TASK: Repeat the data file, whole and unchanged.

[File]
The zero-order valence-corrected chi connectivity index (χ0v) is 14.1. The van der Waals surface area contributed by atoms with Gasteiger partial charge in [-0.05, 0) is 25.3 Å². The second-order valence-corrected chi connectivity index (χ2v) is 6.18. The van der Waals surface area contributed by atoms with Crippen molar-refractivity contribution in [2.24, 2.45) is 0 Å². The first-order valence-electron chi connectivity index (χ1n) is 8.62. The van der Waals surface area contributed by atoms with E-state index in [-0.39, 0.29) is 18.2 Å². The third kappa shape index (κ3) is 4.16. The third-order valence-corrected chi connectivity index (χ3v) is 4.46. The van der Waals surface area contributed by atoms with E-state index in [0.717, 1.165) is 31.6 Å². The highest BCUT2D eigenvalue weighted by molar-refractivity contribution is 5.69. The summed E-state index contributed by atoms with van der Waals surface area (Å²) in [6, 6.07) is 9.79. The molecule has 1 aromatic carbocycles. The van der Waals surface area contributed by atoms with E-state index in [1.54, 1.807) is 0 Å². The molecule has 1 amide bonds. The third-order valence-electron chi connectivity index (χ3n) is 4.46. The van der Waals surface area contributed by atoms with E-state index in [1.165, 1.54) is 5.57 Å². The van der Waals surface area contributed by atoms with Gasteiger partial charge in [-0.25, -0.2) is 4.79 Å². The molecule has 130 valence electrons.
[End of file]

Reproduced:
The zero-order valence-corrected chi connectivity index (χ0v) is 14.1. The van der Waals surface area contributed by atoms with Gasteiger partial charge in [-0.05, 0) is 25.3 Å². The second-order valence-corrected chi connectivity index (χ2v) is 6.18. The van der Waals surface area contributed by atoms with Crippen molar-refractivity contribution in [2.24, 2.45) is 0 Å². The first-order valence-electron chi connectivity index (χ1n) is 8.62. The van der Waals surface area contributed by atoms with E-state index in [-0.39, 0.29) is 18.2 Å². The third kappa shape index (κ3) is 4.16. The third-order valence-corrected chi connectivity index (χ3v) is 4.46. The van der Waals surface area contributed by atoms with E-state index in [0.717, 1.165) is 31.6 Å². The highest BCUT2D eigenvalue weighted by molar-refractivity contribution is 5.69. The summed E-state index contributed by atoms with van der Waals surface area (Å²) in [6, 6.07) is 9.79. The molecule has 1 aromatic carbocycles. The van der Waals surface area contributed by atoms with E-state index in [1.54, 1.807) is 0 Å². The molecule has 1 amide bonds. The third-order valence-electron chi connectivity index (χ3n) is 4.46. The van der Waals surface area contributed by atoms with E-state index in [1.165, 1.54) is 5.57 Å². The van der Waals surface area contributed by atoms with Gasteiger partial charge in [-0.25, -0.2) is 4.79 Å². The molecule has 130 valence electrons.